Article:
Mary Porter reflects on 18 years as preschool cultural instructor

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After 18 years of instructing children in the Inuit language and culture, Mary Porter walked away from Gjoa Haven’s preschool for the last time on May 29.

“She enjoys working with kids along with preserving the culture and language, as well as young children who may have behavioural problems, to correct their behaviour to have a healthier life,” said Simon Okpakok, interpreting for Porter. “Every child is different.”

After 18 years of working at Gjoa Haven’s preschool, Mary Porter has more time to spend with her large family: 11 children, 51 grandchildren and 33 great-grandchildren. She’s seen here with her sister, Mary Aqiriaq, left, grandson Wilder, great-grandson Jacob, and husband Ralph Porter Sr. photo courtesy of Megan Porter

Porter, along with three other instructors, worked from 9 a.m. until noon with three year olds and from 1 p.m.-4 p.m. with four year olds, as many as 19 of them.

In addition to educating them, she made sure they ate daily, things like porridge, cereal, fruit and juice.

Porter grew up on the mainland, approximately 240 km south of Gjoa Haven. The Arctic was a vastly different place back then. She had to be wary of wild animals and even the sound of airplanes would cause her to run into her family’s shelter, she recalled.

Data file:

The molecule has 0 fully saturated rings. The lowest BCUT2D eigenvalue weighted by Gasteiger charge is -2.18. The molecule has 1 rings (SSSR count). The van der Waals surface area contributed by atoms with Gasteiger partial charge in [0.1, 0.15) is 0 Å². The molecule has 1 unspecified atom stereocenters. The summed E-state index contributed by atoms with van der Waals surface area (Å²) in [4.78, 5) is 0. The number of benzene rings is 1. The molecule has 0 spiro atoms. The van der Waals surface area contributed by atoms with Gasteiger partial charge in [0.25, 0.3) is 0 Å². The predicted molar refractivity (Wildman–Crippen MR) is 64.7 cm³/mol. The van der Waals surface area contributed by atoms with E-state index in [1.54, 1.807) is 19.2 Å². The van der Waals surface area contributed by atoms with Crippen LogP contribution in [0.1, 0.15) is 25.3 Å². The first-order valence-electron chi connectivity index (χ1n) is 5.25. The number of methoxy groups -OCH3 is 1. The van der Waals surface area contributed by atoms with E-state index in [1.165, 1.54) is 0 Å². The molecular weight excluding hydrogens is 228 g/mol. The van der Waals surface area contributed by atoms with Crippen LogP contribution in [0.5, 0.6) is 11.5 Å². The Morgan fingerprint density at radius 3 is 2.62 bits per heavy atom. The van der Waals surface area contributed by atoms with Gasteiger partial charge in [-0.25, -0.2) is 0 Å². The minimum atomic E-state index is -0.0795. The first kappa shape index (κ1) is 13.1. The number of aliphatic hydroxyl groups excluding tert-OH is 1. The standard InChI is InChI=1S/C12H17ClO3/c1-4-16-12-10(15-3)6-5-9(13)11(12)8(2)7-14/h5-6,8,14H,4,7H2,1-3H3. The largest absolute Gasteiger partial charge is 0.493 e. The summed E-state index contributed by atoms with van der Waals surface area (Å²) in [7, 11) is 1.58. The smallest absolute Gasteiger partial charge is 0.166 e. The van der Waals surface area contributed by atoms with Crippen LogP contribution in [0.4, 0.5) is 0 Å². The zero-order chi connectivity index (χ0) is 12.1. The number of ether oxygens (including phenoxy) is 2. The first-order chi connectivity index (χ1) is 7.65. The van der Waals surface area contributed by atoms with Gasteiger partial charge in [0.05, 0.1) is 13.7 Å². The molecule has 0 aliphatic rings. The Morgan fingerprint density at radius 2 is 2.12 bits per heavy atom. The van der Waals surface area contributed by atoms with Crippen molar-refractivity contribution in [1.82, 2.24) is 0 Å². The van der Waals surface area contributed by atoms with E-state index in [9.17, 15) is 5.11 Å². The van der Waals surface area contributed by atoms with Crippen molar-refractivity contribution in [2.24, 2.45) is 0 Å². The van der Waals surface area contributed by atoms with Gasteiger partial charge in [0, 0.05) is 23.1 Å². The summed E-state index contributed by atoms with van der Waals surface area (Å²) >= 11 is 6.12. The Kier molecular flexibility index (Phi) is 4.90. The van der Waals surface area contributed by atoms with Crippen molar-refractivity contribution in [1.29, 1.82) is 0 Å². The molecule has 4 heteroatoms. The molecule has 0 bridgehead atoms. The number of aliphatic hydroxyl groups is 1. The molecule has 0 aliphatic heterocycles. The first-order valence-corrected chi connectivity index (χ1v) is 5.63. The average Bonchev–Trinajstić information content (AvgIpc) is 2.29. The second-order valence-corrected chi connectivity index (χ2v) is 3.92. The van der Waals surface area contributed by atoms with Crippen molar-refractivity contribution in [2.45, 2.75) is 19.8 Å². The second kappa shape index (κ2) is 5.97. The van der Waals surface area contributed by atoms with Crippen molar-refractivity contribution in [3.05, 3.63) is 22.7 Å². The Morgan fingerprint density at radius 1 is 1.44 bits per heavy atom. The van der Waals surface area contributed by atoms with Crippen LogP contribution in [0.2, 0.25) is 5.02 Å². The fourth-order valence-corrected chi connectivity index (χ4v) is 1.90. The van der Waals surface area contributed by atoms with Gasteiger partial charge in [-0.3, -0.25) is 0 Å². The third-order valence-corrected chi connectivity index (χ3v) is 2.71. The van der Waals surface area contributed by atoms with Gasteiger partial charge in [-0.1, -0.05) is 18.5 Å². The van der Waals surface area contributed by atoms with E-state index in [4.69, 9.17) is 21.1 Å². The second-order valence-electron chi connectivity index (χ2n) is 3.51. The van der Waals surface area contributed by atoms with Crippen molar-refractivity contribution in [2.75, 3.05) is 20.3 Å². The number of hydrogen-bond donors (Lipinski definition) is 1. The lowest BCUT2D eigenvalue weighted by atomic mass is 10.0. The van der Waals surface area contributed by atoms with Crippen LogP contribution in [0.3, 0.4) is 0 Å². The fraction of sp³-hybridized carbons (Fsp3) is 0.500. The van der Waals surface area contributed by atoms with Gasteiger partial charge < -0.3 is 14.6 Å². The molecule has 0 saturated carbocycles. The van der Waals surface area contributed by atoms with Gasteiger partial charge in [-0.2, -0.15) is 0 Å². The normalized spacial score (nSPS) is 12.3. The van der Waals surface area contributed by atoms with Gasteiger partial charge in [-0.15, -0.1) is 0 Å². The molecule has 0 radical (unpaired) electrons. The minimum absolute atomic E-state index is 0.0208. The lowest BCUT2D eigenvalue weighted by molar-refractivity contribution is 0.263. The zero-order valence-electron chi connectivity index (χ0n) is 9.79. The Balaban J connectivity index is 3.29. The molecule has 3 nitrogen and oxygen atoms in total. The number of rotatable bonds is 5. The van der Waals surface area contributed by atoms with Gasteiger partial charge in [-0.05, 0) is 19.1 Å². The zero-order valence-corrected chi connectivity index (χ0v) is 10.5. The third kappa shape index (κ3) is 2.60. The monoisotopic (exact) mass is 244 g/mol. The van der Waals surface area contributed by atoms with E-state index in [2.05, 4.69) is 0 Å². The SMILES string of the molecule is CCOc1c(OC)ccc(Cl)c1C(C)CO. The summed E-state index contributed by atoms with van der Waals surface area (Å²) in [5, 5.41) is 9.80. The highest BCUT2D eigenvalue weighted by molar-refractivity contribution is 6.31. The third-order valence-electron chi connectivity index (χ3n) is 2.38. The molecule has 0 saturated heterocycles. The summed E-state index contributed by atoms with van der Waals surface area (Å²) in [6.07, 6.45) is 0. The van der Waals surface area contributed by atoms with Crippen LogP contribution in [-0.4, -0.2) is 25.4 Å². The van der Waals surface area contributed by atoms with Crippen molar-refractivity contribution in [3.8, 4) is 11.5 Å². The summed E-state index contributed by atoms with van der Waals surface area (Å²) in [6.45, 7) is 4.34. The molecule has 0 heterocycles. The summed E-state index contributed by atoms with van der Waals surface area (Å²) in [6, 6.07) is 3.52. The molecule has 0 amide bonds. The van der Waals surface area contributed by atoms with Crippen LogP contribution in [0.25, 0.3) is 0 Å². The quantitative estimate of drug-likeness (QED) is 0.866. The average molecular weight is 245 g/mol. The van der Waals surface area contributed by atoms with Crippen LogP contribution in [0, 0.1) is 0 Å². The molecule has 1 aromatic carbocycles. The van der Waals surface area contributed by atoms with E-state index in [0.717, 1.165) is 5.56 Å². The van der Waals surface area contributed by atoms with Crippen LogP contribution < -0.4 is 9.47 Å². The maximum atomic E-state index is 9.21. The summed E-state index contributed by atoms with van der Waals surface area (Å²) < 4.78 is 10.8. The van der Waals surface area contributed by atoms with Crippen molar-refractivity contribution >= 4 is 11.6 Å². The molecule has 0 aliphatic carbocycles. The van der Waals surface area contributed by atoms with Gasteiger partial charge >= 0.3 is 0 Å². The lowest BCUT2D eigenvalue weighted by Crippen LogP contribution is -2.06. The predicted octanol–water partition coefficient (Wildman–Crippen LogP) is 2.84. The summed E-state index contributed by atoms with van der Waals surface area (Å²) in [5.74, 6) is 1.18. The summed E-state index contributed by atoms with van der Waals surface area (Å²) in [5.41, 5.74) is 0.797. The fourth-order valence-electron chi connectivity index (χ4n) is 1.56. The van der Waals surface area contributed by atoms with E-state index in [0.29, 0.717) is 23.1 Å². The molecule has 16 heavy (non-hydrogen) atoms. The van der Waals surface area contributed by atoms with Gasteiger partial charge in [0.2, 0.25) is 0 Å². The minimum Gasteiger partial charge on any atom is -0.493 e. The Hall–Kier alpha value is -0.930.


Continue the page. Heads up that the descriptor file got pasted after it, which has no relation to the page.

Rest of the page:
“There were no white people around. The upbringing (under) her parents was very different from today. She was very easy to be afraid of anything that happened. She was very timid,” Okpakok said, adding that Porter moved into Gjoa Haven at age 13. “Today, behaviour and attitudes have changed so much. They’re more brave than I was.”

Demonstrating her keen sense of humour, she said she’s grown less skittish today, and the only thing she’s still frightened of is the RCMP.

“So I try my best to stay out of trouble,” Okpakok interpreted, and then he and Porter both laughed.

She didn’t attend classes while growing up. After raising her children, she was approached by school staff about becoming an Inuit language and cultural instructor in 2001. She attended training courses, becoming certified for the role in 2004.

Now that she’s retired, Porter said she will spend her days cleaning up around the house and preparing meals. She will also be able to spend more time with her huge family in Gjoa Haven. She has 11 children, 51 grandchildren and 33 great-grandchildren. They all try to get together at various times throughout the year, such as Christmas, Easter and birthdays and anniversaries, Porter said.

When late summer is turning into fall and school is back in session, she said she will likely get the urge to be back in the classroom like her colleagues.

She admitted that she’ll dearly miss the preschool graduation ceremonies as well. She would help make the clothes for the children to wear during the ceremony and prepare gifts for the proud parents.

“I think that’s something that will always be on my mind,” Porter said.

Mary Porter, now retired as a preschool cultural and Inuit language instructor, enjoys dinner with her husband, Ralph Porter Sr. photo courtesy of Megan Porter